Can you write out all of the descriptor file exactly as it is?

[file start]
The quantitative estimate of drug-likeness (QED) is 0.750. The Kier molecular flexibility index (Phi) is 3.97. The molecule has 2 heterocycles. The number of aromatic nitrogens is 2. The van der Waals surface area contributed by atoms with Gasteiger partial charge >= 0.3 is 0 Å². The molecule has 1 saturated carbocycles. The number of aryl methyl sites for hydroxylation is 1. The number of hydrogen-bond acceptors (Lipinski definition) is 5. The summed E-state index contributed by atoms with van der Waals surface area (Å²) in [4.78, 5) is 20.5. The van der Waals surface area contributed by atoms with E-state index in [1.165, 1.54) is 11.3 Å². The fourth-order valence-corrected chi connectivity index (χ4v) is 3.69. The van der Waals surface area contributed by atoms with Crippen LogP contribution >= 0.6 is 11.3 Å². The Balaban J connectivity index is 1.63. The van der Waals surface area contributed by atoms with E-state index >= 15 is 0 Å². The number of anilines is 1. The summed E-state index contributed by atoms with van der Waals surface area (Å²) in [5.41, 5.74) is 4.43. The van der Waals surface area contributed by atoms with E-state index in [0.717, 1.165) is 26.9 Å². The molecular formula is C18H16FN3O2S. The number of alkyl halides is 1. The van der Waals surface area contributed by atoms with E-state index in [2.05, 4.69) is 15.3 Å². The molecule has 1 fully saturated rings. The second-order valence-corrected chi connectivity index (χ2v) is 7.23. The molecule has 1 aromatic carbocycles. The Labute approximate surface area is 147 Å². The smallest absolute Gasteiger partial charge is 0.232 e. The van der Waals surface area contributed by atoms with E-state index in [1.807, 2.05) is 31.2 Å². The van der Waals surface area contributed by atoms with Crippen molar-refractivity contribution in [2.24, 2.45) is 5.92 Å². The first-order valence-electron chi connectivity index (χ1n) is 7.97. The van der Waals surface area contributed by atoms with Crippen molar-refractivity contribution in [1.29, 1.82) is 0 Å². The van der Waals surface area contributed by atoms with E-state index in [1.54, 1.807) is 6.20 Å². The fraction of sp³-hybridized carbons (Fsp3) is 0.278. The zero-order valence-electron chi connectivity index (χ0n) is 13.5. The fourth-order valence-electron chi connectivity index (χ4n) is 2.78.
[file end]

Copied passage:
The quantitative estimate of drug-likeness (QED) is 0.750. The Kier molecular flexibility index (Phi) is 3.97. The molecule has 2 heterocycles. The number of aromatic nitrogens is 2. The van der Waals surface area contributed by atoms with Gasteiger partial charge >= 0.3 is 0 Å². The molecule has 1 saturated carbocycles. The number of aryl methyl sites for hydroxylation is 1. The number of hydrogen-bond acceptors (Lipinski definition) is 5. The summed E-state index contributed by atoms with van der Waals surface area (Å²) in [4.78, 5) is 20.5. The van der Waals surface area contributed by atoms with E-state index in [1.165, 1.54) is 11.3 Å². The fourth-order valence-corrected chi connectivity index (χ4v) is 3.69. The van der Waals surface area contributed by atoms with Crippen LogP contribution >= 0.6 is 11.3 Å². The Balaban J connectivity index is 1.63. The van der Waals surface area contributed by atoms with E-state index >= 15 is 0 Å². The number of anilines is 1. The summed E-state index contributed by atoms with van der Waals surface area (Å²) in [5.41, 5.74) is 4.43. The van der Waals surface area contributed by atoms with E-state index in [0.717, 1.165) is 26.9 Å². The molecular formula is C18H16FN3O2S. The number of alkyl halides is 1. The van der Waals surface area contributed by atoms with E-state index in [2.05, 4.69) is 15.3 Å². The molecule has 1 fully saturated rings. The second-order valence-corrected chi connectivity index (χ2v) is 7.23. The molecule has 1 aromatic carbocycles. The Labute approximate surface area is 147 Å². The smallest absolute Gasteiger partial charge is 0.232 e. The van der Waals surface area contributed by atoms with E-state index in [1.807, 2.05) is 31.2 Å². The van der Waals surface area contributed by atoms with Crippen molar-refractivity contribution in [2.24, 2.45) is 5.92 Å². The first-order valence-electron chi connectivity index (χ1n) is 7.97. The van der Waals surface area contributed by atoms with Crippen molar-refractivity contribution in [1.29, 1.82) is 0 Å². The van der Waals surface area contributed by atoms with E-state index in [1.54, 1.807) is 6.20 Å². The fraction of sp³-hybridized carbons (Fsp3) is 0.278. The zero-order valence-electron chi connectivity index (χ0n) is 13.5. The fourth-order valence-electron chi connectivity index (χ4n) is 2.78.